Snippet Sunday: The General’s Wife: Sebastian

I missed last Sunday’s Snippet Sunday because I was indulging my love of things Roman by visiting the Getty Villa in Malibu to see the exhibition “Sicily: Art and Invention between Greece and Rome,” as well as to just experience the villa, one of my favorite places to visit when I was a child. The idea of an ancient Roman villa in Southern California is simultaneously awesome and crazy. My traveling companion had already been to Italy once this year, but I haven’t been for quite a while and really want to go back. It was a very pleasant day. And, heck, while we were in the area, we went to the Getty Center as well. A day full of art!

So, back to Snippet Sunday*, my revision of The General’s Wife, and the introduction of a new character. Today we meet our tertiary hero, Lieutenant Sebastian Hawkins, who, despite his being a minor character, plays an important role in our heroine Clara‘s life. Sebastian is General Strathmore‘s aide-de-camp, so he’s a redcoat in our American Revolutionary story. In this scene he has to liaise with the Americans for a particular reason (which I won’t divulge). While this is not the first time we meet him, this is the first time one of our American heroes meets him. The scene is from Patrick Hamilton‘s point of view.

(Full disclosure: I had to do a lot of editing to get the excerpt to ten sentences, including deleting a plot point I didn’t want to reveal.)

*Snippet Sunday: promoted on Twitter as #SnipSun, #SnipSunday, or #SnippetSunday, and on Facebook, as well as on various blogs (just type Snippet Sunday in your favorite search engine and see what comes up!). Authors post just a snippet — six to ten sentences — of a recently released novel, a WIP (work in progress), or an older manuscript that’s being revived. Lots of different genres are represented — romance, mystery, thriller, sci fi, fantasy, erotica, and more.

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Patrick stopped on a knoll to look down on the meadow where a British soldier stood next to a horse, his gun topped with a scrap of white fabric indicating the present truce. The redcoat kicked the ground with his foot, turned his gun upside down to scratch the frozen earth with the blade of his bayonet, then knelt and picked up a handful of the cold dirt, weighing and sifting it in his palm. The man looked up and around, his breath hanging momentarily in a cloud, nodding his head as if some thought were agreeable to him.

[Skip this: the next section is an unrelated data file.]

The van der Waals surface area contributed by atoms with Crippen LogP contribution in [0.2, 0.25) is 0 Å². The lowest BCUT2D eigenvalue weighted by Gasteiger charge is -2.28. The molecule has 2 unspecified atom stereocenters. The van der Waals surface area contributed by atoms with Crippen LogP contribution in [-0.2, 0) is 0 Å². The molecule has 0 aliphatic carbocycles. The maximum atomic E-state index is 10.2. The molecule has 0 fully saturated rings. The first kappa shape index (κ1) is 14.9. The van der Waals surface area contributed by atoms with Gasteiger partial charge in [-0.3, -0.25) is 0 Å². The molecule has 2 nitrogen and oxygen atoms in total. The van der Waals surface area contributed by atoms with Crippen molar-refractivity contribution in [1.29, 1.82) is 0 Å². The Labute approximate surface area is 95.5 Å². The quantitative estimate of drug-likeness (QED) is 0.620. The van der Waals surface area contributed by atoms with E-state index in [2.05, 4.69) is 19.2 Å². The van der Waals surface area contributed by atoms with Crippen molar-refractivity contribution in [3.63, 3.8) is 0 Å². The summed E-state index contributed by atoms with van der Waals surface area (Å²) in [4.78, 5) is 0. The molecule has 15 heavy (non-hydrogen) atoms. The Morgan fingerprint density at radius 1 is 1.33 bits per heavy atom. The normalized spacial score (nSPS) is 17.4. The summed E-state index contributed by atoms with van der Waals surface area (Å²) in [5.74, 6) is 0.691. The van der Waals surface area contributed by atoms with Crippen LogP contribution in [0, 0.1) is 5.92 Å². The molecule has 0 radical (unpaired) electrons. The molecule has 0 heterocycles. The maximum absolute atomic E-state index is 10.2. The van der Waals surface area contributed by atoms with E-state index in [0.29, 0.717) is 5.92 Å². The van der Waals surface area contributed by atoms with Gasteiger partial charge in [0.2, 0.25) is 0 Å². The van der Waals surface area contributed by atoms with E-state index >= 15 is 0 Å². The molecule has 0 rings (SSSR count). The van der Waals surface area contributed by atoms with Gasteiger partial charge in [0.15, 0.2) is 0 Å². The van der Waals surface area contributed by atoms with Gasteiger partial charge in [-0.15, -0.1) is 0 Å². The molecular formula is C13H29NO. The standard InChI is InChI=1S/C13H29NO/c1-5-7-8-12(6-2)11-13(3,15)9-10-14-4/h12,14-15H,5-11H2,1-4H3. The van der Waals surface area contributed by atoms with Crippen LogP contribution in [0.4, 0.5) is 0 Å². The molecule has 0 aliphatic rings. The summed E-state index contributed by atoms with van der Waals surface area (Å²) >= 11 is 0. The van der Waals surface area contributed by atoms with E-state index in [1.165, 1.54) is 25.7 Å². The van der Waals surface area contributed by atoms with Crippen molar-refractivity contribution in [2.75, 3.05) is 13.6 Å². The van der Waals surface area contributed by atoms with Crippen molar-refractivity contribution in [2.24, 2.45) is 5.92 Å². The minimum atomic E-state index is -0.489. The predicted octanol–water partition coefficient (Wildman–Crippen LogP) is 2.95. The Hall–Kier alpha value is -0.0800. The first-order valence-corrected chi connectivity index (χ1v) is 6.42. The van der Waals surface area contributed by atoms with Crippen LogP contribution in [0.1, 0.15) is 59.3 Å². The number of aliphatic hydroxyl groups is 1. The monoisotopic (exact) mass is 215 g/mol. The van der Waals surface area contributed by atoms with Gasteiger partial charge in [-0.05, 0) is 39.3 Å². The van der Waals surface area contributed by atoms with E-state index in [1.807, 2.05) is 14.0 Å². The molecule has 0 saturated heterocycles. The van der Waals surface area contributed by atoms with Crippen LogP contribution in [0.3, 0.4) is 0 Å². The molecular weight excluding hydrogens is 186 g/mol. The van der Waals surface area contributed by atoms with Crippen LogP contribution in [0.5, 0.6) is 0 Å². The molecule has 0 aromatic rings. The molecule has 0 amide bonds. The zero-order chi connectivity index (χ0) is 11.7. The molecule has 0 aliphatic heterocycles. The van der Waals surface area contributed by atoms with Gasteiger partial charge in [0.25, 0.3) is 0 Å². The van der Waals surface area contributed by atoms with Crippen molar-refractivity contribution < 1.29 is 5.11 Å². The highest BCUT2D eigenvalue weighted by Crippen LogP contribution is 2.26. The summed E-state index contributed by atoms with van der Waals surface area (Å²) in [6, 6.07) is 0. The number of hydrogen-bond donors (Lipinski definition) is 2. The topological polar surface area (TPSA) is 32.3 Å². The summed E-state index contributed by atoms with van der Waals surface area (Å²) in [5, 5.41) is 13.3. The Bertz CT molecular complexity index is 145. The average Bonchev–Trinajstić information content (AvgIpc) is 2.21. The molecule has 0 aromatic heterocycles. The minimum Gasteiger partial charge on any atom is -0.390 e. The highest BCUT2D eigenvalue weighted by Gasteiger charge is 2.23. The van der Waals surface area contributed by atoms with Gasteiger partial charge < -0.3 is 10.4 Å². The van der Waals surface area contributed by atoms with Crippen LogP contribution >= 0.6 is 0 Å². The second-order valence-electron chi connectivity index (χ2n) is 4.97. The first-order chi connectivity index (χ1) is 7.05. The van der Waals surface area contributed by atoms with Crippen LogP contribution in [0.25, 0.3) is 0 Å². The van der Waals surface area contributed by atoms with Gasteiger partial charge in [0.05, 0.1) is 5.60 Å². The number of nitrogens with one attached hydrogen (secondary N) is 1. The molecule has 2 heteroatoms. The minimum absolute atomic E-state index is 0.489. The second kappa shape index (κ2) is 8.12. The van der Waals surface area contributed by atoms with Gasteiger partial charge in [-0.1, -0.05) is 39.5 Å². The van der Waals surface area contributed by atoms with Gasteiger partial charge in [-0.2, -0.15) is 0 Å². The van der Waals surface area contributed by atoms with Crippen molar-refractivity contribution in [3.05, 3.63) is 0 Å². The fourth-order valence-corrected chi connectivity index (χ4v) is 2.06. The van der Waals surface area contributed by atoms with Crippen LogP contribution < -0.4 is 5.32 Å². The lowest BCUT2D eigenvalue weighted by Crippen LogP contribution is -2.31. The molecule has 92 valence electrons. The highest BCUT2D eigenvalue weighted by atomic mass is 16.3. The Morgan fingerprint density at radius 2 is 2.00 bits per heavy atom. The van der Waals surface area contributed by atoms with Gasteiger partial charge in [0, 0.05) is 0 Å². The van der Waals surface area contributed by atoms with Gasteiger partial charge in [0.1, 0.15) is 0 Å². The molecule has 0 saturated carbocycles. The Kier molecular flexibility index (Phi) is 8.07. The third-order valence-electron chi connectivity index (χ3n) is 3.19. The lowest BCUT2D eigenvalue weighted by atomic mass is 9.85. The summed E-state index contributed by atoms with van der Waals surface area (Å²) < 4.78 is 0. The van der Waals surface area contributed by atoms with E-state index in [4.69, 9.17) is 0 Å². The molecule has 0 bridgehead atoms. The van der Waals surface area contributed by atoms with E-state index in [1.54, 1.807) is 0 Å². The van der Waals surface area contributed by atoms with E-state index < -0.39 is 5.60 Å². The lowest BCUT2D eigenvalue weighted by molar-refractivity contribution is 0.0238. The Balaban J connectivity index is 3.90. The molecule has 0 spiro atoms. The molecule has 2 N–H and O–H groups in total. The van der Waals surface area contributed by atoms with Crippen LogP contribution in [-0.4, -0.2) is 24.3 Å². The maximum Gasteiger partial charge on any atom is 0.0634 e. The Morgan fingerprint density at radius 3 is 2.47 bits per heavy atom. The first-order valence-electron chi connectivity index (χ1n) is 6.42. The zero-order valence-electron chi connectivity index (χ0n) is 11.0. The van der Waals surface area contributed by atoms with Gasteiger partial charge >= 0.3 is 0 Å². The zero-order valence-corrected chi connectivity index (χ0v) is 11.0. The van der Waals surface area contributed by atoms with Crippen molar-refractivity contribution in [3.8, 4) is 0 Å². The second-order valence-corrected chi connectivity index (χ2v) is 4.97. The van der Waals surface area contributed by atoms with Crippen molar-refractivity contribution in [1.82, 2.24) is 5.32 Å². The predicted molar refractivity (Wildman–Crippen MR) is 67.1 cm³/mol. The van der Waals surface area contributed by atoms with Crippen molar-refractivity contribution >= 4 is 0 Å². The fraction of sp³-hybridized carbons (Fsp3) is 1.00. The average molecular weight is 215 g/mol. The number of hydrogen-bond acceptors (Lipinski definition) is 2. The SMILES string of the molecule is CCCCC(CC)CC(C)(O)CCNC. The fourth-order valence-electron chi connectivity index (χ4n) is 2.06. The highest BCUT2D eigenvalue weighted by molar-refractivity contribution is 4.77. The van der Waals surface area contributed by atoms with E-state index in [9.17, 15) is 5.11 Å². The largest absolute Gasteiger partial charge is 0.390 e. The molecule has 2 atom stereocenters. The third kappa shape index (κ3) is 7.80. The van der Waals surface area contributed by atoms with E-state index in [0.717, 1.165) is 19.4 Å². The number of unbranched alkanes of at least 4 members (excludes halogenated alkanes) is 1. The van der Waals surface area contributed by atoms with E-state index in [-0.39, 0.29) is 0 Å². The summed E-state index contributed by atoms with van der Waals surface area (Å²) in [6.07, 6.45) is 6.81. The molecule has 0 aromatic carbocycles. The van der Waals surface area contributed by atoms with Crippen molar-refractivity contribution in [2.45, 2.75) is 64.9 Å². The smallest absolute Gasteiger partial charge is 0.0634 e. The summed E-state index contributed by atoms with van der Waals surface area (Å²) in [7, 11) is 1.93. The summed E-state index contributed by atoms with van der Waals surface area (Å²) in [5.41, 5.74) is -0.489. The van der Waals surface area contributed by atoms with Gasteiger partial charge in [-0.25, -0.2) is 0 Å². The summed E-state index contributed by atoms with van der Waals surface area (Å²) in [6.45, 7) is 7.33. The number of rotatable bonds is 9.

Pat rode down the hill and pulled his horse to a slow canter as he reached the British soldier. “Hullo there,” he called out.

The man looked up and took hold of his horse’s reins. “First Lieutenant Patrick Hamilton, I presume?”

His voice held a twinge of excitement beneath the British accent. Pat dismounted and walked to the center of the clearing. “Yes,” he said once he stood before the redcoat, “and you are Lieutenant Sebastian Hawkins?”

15 thoughts on “Snippet Sunday: The General’s Wife: Sebastian

  1. So many questions!

    Is Patrick a farmer? Is he loyal to the British cause? Why? Is he simply that young and adorable?

    And how is there possibly a Roman villa in California?

    • Ah-ha! The farming angle is important to Sebastian’s character. So glad you could pick that out with such a short snippet! Seriously, how is there a Roman villa in California?!

    • Yeah, um, I had to leave out what it is they are talking about…I think? I thought it might give too much away. This is pretty late in the story.

  2. Two strangers meet in the midst of a truce. Interesting premise. Hmm. Why does he scratch the earth and pick up some? You make me curious. And what are these two men going to talk about?

  3. Intriguing snippet.

    Just a note, though — you might want to look into a horse’s gaits. (For one thing, it’s a cantEr, not a cantOr… Unless, of course, it’s a musical and the horse is singing as he goes.) (Sorry… I was up for 39 hours straight yesterday and am still a little loopy.)

    Still, I want to know more about these two men.

    • Ooh! Thanks for that correction! I’m going to change it right now. The ms hasn’t been to the copyeditor yet.

  4. Hi Regina,